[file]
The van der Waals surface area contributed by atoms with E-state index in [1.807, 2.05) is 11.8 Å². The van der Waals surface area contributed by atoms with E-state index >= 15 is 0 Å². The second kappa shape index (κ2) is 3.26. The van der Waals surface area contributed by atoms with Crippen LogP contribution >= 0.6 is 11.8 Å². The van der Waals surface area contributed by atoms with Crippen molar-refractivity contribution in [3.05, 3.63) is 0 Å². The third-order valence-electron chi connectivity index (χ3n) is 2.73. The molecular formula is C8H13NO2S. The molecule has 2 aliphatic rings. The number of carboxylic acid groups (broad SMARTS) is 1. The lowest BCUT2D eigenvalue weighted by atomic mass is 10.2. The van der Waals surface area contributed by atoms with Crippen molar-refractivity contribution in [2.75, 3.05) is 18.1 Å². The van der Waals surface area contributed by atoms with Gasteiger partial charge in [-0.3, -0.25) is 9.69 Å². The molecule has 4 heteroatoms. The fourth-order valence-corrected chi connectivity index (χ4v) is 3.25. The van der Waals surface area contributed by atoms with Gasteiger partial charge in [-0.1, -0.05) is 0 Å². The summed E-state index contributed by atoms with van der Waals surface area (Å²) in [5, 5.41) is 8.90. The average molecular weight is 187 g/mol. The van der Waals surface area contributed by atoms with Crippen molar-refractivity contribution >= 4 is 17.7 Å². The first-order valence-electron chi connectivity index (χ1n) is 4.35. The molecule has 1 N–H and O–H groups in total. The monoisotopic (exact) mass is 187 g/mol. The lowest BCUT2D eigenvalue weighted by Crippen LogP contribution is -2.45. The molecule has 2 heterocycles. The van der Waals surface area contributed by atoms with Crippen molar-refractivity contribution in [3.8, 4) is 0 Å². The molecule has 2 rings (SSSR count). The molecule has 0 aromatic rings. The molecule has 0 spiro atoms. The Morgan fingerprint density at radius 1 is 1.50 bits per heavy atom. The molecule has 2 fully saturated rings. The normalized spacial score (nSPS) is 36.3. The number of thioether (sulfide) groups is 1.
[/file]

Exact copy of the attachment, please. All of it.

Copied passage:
The van der Waals surface area contributed by atoms with E-state index in [1.807, 2.05) is 11.8 Å². The van der Waals surface area contributed by atoms with E-state index >= 15 is 0 Å². The second kappa shape index (κ2) is 3.26. The van der Waals surface area contributed by atoms with Crippen LogP contribution >= 0.6 is 11.8 Å². The van der Waals surface area contributed by atoms with Crippen molar-refractivity contribution in [3.05, 3.63) is 0 Å². The third-order valence-electron chi connectivity index (χ3n) is 2.73. The molecular formula is C8H13NO2S. The molecule has 2 aliphatic rings. The number of carboxylic acid groups (broad SMARTS) is 1. The lowest BCUT2D eigenvalue weighted by atomic mass is 10.2. The van der Waals surface area contributed by atoms with Crippen molar-refractivity contribution in [2.75, 3.05) is 18.1 Å². The van der Waals surface area contributed by atoms with Gasteiger partial charge in [-0.3, -0.25) is 9.69 Å². The molecule has 4 heteroatoms. The fourth-order valence-corrected chi connectivity index (χ4v) is 3.25. The van der Waals surface area contributed by atoms with Gasteiger partial charge in [-0.1, -0.05) is 0 Å². The summed E-state index contributed by atoms with van der Waals surface area (Å²) in [5, 5.41) is 8.90. The average molecular weight is 187 g/mol. The van der Waals surface area contributed by atoms with Crippen molar-refractivity contribution >= 4 is 17.7 Å². The first-order valence-electron chi connectivity index (χ1n) is 4.35. The molecule has 1 N–H and O–H groups in total. The monoisotopic (exact) mass is 187 g/mol. The lowest BCUT2D eigenvalue weighted by Crippen LogP contribution is -2.45. The molecule has 2 heterocycles. The van der Waals surface area contributed by atoms with Crippen molar-refractivity contribution in [3.8, 4) is 0 Å². The molecule has 2 rings (SSSR count). The molecule has 0 aromatic rings. The molecule has 0 spiro atoms. The Morgan fingerprint density at radius 1 is 1.50 bits per heavy atom. The molecule has 2 fully saturated rings. The normalized spacial score (nSPS) is 36.3. The number of thioether (sulfide) groups is 1.